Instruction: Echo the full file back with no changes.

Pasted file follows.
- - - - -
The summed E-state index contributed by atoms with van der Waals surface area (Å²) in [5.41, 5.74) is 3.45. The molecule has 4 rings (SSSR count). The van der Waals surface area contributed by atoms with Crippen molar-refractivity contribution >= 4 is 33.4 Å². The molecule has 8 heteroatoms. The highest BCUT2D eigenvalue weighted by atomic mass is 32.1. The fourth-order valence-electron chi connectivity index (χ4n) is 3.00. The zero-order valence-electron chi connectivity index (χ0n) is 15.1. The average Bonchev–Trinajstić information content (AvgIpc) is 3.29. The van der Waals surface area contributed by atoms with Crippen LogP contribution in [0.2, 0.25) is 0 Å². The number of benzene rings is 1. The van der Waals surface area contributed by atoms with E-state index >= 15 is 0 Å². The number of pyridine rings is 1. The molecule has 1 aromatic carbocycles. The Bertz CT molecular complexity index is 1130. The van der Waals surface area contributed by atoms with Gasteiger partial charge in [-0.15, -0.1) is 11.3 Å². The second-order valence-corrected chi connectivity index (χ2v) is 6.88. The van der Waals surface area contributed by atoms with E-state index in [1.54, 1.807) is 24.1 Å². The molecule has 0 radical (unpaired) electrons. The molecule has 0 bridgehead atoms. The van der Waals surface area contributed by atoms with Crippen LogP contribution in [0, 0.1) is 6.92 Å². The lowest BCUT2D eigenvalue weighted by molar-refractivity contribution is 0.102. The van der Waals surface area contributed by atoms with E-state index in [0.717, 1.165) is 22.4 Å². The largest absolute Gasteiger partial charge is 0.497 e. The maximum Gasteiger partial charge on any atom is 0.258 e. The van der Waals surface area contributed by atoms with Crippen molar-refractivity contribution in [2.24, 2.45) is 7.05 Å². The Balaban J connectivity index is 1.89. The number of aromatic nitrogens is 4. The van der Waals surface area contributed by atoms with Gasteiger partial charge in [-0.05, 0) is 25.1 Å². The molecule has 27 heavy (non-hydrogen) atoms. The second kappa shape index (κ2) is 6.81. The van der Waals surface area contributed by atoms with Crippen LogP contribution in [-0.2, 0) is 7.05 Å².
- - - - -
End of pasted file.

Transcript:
The summed E-state index contributed by atoms with van der Waals surface area (Å²) in [5.41, 5.74) is 3.45. The molecule has 4 rings (SSSR count). The van der Waals surface area contributed by atoms with Crippen molar-refractivity contribution >= 4 is 33.4 Å². The molecule has 8 heteroatoms. The highest BCUT2D eigenvalue weighted by atomic mass is 32.1. The fourth-order valence-electron chi connectivity index (χ4n) is 3.00. The zero-order valence-electron chi connectivity index (χ0n) is 15.1. The average Bonchev–Trinajstić information content (AvgIpc) is 3.29. The van der Waals surface area contributed by atoms with Crippen LogP contribution in [0.2, 0.25) is 0 Å². The number of benzene rings is 1. The van der Waals surface area contributed by atoms with E-state index >= 15 is 0 Å². The number of pyridine rings is 1. The molecule has 1 aromatic carbocycles. The Bertz CT molecular complexity index is 1130. The van der Waals surface area contributed by atoms with Gasteiger partial charge in [-0.15, -0.1) is 11.3 Å². The second-order valence-corrected chi connectivity index (χ2v) is 6.88. The van der Waals surface area contributed by atoms with E-state index in [1.54, 1.807) is 24.1 Å². The molecule has 0 radical (unpaired) electrons. The molecule has 0 bridgehead atoms. The van der Waals surface area contributed by atoms with Crippen LogP contribution in [0, 0.1) is 6.92 Å². The lowest BCUT2D eigenvalue weighted by molar-refractivity contribution is 0.102. The van der Waals surface area contributed by atoms with E-state index in [0.717, 1.165) is 22.4 Å². The largest absolute Gasteiger partial charge is 0.497 e. The maximum Gasteiger partial charge on any atom is 0.258 e. The van der Waals surface area contributed by atoms with Crippen molar-refractivity contribution in [2.24, 2.45) is 7.05 Å². The Balaban J connectivity index is 1.89. The number of aromatic nitrogens is 4. The van der Waals surface area contributed by atoms with Gasteiger partial charge in [-0.05, 0) is 25.1 Å². The molecule has 27 heavy (non-hydrogen) atoms. The second kappa shape index (κ2) is 6.81. The van der Waals surface area contributed by atoms with Crippen LogP contribution in [-0.2, 0) is 7.05 Å².